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English definition of “change”

change

verb uk   /tʃeɪndʒ/ us  

change verb (BECOME DIFFERENT)

A1 [T] to exchange one thing for another thing, especially of a similar type: She's just changed jobs. Let's change the subject (= talk about something different).ChangingAdapting and modifying Adapting and attuning to somethingChanging frequently A2 [I or T] to make or become different: I almost didn't recognize her - she'd changed so much. That was 20 years ago and things have changed since then. Nothing changes, does it - I've been away two years and the office still looks exactly the same. People have changed their diets a lot over the past few years. I'm going to change my hairstyle.ChangingAdapting and modifying Adapting and attuning to somethingChanging frequently B1 [I or T] to take something you have bought back to a shop and exchange it for something else: I had to change those trousers I bought for (= take them back to the shop in order to get) a bigger pair.ChangingAdapting and modifying Adapting and attuning to somethingChanging frequently change your mind B1 to form a new opinion or make a new decision about something that is different from your old one: If you change your mind about coming tonight, just give me a call. When I first met him I didn't like him but I've changed my mind.Changing your mind change for the better to improve: Her attitude has definitely changed for the better since she started this new job.ChangingAdapting and modifying Adapting and attuning to somethingChanging frequentlyBecoming betterMaking things betterMaking progress and advancing change places to be in someone else's situation: I wouldn't change places with him for the world!Replacing and exchanging change your ways to improve the bad parts of your behaviour: If he wants to carry on living here, he's going to have to change his ways and learn to be a bit less messy.ChangingAdapting and modifying Adapting and attuning to somethingChanging frequently

change verb (TRANSPORT)

A2 [I or T] to get off a train, bus, etc. and catch another in order to continue a journey: I had to change (trains) twice to get there. Change at Peterborough for York.Travelling

change verb (MONEY)

A2 [T] to get or give money in exchange for money, either because you want it in smaller units, or because you want the same value in foreign money: Could you change a £10 note (for two fives), please? Could you change a £5 note for me? I need to change my dollars for/into English money.Banks and bank accounts

change verb (CLOTHES/BEDS)

A2 [I or T] to remove one set of clothes and put a different set on yourself or a young child, especially a baby, or to remove dirty sheets from a bed and put clean ones on it: You don't need to change - you look great as you are. I'll just change into (= get dressed in) something a bit smarter. Give me five minutes to change out of (= remove) my work clothes and I'll come out with you. How often do you think he changes his shirt? Could you change the baby (= the baby's nappy)? I've changed the sheets/the bed (= the sheets on the bed) in the guest room.Putting clothes onRemoving and getting rid of thingsTaking things away from someone or somewhere

change verb (WIND/SEA)

[I] When the wind or the tide (= the rise and fall of the sea) changes, it starts to move in a different direction: The tide is starting to change.Floods, tides and currents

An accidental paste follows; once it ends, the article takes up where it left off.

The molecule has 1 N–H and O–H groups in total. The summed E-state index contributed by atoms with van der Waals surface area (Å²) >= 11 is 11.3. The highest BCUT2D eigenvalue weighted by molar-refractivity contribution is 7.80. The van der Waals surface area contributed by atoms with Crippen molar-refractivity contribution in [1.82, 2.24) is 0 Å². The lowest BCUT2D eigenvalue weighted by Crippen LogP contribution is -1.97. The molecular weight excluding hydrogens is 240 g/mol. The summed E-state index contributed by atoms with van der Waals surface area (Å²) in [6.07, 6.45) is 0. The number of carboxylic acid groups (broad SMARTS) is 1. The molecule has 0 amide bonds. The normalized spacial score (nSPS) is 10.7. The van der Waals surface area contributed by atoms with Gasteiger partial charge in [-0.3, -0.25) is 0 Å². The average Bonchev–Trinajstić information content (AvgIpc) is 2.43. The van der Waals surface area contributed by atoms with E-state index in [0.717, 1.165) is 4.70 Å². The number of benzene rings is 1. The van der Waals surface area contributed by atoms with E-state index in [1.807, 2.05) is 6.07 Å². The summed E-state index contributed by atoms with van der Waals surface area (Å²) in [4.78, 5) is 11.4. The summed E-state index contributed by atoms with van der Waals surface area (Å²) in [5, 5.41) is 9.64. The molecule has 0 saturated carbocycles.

change verb (SPEED)

[I or T] (US usually shift) to put a vehicle into a different gear, usually in order to change the speed at which it is moving: to change gear I changed into fourth (gear).UK Change down to go round the corner.Driving and operating road vehicles

change

noun uk   /tʃeɪndʒ/ us  

change noun (BECOMING DIFFERENT)

A2 [C or U] the act of becoming different, or the result of something becoming different: Let me know if there's any change in the situation. We're living in a time of great change. We need a change of government. a change in lifestyle They've made a lot of changes to the house. The new management will make fundamental/radical/sweeping changes (= do things in a very different way).Change and changes B1 [S] something that is pleasant or interesting because it is unusual or new: It's nice to see her smile for a change. "Shall we we eat in the garden?" "Why not - it'll make a change." We've always had a red car - it's time we had a change!Change and changes change of scene a new situation: She'd been with the same company for too many years and felt she needed a change of scene, so she applied for a job as a stage manager.Change and changes

change noun (MONEY)

A2 [U] money in the form of coins rather than notes: She gave me £5 in change. My dad always used to carry a lot of loose/small change (= coins) in his pocket.Forms of money and methods of payment [U] smaller units of money given in exchange for larger units of the same amount: Do you have change for a 20-dollar bill?Forms of money and methods of payment A2 [U] the money that is returned to someone who has paid for something that costs less than the amount that they gave: I think you've given me the wrong change.General words for amounts of moneyLarge amounts of moneySmall amounts of money

change noun (CLOTHES)

[C] the action of putting on different clothes: She did a quick change before going on TV.Putting clothes on a change of clothes A2 a set of clothes as well as the ones that you are wearing: You'll need a change of clothes if you're staying overnight.Clothing - general words

change noun (TRANSPORT)

[C] the action of getting off a train, bus, etc. and catching another in order to continue a journey: I hate journeys where you've got a lot of changes.Travelling
(Definition of change from the Cambridge Advanced Learners Dictionary & Thesaurus © Cambridge University Press)
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